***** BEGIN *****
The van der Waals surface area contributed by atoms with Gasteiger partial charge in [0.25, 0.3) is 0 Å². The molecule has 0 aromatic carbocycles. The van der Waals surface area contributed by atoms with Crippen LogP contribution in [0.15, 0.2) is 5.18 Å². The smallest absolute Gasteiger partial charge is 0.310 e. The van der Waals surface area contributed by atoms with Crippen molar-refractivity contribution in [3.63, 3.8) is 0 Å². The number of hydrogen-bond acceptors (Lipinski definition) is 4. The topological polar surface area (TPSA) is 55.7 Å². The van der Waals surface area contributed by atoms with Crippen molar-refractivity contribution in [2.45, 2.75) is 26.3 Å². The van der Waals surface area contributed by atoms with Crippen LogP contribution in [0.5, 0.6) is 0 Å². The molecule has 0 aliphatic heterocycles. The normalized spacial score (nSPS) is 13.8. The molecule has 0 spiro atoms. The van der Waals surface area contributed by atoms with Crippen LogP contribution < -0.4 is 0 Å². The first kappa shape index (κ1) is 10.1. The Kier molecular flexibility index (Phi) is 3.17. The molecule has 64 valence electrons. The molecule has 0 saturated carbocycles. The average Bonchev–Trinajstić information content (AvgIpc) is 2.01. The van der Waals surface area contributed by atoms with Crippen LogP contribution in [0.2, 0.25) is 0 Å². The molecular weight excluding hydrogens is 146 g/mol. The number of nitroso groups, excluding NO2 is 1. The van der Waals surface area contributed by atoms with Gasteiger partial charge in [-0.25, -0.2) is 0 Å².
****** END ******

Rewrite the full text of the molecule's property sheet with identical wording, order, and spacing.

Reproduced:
The van der Waals surface area contributed by atoms with Gasteiger partial charge in [0.25, 0.3) is 0 Å². The molecule has 0 aromatic carbocycles. The van der Waals surface area contributed by atoms with Crippen LogP contribution in [0.15, 0.2) is 5.18 Å². The smallest absolute Gasteiger partial charge is 0.310 e. The van der Waals surface area contributed by atoms with Crippen molar-refractivity contribution in [3.63, 3.8) is 0 Å². The number of hydrogen-bond acceptors (Lipinski definition) is 4. The topological polar surface area (TPSA) is 55.7 Å². The van der Waals surface area contributed by atoms with Crippen molar-refractivity contribution in [2.45, 2.75) is 26.3 Å². The van der Waals surface area contributed by atoms with Crippen LogP contribution in [0.5, 0.6) is 0 Å². The molecule has 0 aliphatic heterocycles. The normalized spacial score (nSPS) is 13.8. The molecule has 0 spiro atoms. The van der Waals surface area contributed by atoms with Crippen LogP contribution < -0.4 is 0 Å². The first kappa shape index (κ1) is 10.1. The Kier molecular flexibility index (Phi) is 3.17. The molecule has 64 valence electrons. The molecule has 0 saturated carbocycles. The average Bonchev–Trinajstić information content (AvgIpc) is 2.01. The van der Waals surface area contributed by atoms with Crippen LogP contribution in [0.2, 0.25) is 0 Å². The molecular weight excluding hydrogens is 146 g/mol. The number of nitroso groups, excluding NO2 is 1. The van der Waals surface area contributed by atoms with Gasteiger partial charge in [-0.25, -0.2) is 0 Å².